An old train depot on Ann Street might not look like much from the outside, but the block-spanning structure is home to three inventive restaurants: Wise-Buck Smoked Meats, Feathertop, and the forthcoming Scarecrow, all helmed by chef and partner Damon Wise
CM: After a long career in New York and opening some five Craft locations across the country, what made you finally settle on Charleston in 2014 for your own biz?
DW: It was mostly about the produce. I’d been to Charleston for various food events, so I knew about the city’s access to great ingredients. I’m also 10 minutes from the beach. It came down to either Los Angeles or Charleston, but I couldn’t see myself driving everywhere. I like the walking-city vibe.
CM: Can you walk to work?
DW: My girlfriend and I live next to the Andrew Pinckney Inn, so I walk or skateboard almost every day. I used to skateboard more—I even had a ramp as a kid in Baltimore. In New York, I’d go up and down the West Side Highway on a long board; it was amazing exercise. My crew loves making fun of me: a 45-year-old man on a skateboard.
CM: What’s been the best part about opening these restaurants?
DW: They’re my 15th, 16th, and 17th ventures, and it’s been lower pressure since I’m working for myself, instead of a high-profile owner. I’ve had a lot of time to work through any kinks and make sure it’s all coming together. And that’s fun for me—you could say I’m a workaholic. It’s also been fun to hire folks who are kind of green, showing them my way of working and watching them progress.
CM: Between Graydon Carter’s Monkey Bar and working so closely with Tom Colicchio, you must have prepared food for some pretty big-name stars.
DW: There’s been a whole slew of people. Keith Richards was pretty monumental. He was a regular at Monkey Bar. He never ate much—he’d order, like, steamed salmon and sautéed spinach.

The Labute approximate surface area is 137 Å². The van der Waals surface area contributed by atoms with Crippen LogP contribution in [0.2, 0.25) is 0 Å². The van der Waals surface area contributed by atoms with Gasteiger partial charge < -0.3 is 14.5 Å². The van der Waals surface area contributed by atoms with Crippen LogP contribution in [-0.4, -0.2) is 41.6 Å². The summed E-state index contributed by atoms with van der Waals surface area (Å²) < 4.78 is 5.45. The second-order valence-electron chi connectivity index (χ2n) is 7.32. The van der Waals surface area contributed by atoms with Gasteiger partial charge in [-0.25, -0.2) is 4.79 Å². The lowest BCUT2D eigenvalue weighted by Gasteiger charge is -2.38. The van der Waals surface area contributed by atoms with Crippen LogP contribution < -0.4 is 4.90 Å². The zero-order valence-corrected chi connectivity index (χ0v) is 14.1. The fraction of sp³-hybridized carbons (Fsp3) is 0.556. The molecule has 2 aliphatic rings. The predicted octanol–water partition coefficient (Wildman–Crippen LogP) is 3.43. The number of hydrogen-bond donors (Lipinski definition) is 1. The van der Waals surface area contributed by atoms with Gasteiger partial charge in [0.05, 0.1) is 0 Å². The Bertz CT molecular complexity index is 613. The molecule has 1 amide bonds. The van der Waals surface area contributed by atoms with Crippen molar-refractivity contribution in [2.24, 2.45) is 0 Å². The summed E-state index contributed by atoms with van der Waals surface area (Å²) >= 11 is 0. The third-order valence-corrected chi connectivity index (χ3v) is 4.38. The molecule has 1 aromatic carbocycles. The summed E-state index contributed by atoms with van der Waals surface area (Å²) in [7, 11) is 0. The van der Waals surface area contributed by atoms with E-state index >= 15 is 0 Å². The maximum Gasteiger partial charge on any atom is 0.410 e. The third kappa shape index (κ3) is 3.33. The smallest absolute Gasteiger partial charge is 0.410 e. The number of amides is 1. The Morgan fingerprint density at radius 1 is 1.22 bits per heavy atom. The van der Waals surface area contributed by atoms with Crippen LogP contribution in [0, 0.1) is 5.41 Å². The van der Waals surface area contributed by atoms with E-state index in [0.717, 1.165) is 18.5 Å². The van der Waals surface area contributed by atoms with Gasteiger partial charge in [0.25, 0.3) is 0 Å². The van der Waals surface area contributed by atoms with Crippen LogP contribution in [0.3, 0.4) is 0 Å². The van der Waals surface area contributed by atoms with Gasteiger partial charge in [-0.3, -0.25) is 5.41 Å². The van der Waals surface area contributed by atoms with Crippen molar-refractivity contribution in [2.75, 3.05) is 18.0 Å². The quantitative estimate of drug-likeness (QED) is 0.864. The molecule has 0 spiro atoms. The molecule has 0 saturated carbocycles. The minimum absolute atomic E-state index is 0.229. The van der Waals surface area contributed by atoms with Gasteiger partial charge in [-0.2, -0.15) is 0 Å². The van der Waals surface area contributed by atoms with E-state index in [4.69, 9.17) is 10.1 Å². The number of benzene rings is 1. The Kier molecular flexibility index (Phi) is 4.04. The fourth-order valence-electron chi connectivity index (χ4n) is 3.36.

CM: Any funny stories?
DW: David Bowie came to Craft once with Iman and someone else. I was pretty petrified cooking for him. When all the food came out and was set on the table—it’s served family style—he said, “Stop, stop! Don’t start yet.” He then clapped his hands over the table and said, “Action,” which was a cue for everyone to dig in. Lots of musicians ate at Craft—Tom [Colicchio] is a big music buff. The band Rush came into Craftsteak in New York and drank white-chocolate martinis all night.
CM: It’s hard not to notice the artwork here, including the large painting of food that hangs toward the back of Scarecrow.
DW: It was bought by Al Capone and was gifted to a restaurant owner in Chicago. The restaurant closed, and the painting went to an art museum in Chicago. My business partner, Jonathan Buckley, bought it at an auction. We’ve been planning these three restaurants for a while, and over the last 15-or-so years have handpicked all the artwork that’s hanging on the walls.
CM: Tell us about the different concepts.
DW: Wise-Buck Smoked Meats is fast-casual. You come in, order from the counter, and work your way around the line. Feathertop is an all-day café, with a big coffee program. It’s got lighter proteins, lots of fish, vegetables, and pasta. Scarecrow is dinner only, with heavier meats and vegetables that center around a wood fired oven.
CM: Your website states a commitment to using responsibly sourced ingredients. Who are your local suppliers?
DW: Ambrose Family Farm is awesome. We source a lot from GrowFood Carolina, so we get great vegetables and dairy products from a range of local purveyors. I’m also getting golden oyster mushrooms from Mepkin Abbey. But there are non-local products that I love, too, so I’m mixing it up. For instance, all our spices come from Sanctuary, a company in Los Angeles.
CM: What are your goals?
DW: I’m still figuring out what’s working here, and I’m excited about it. People in Charleston are sophisticated eaters, and they like eating out. I want to be a neighborhood place where people can come multiple times per week.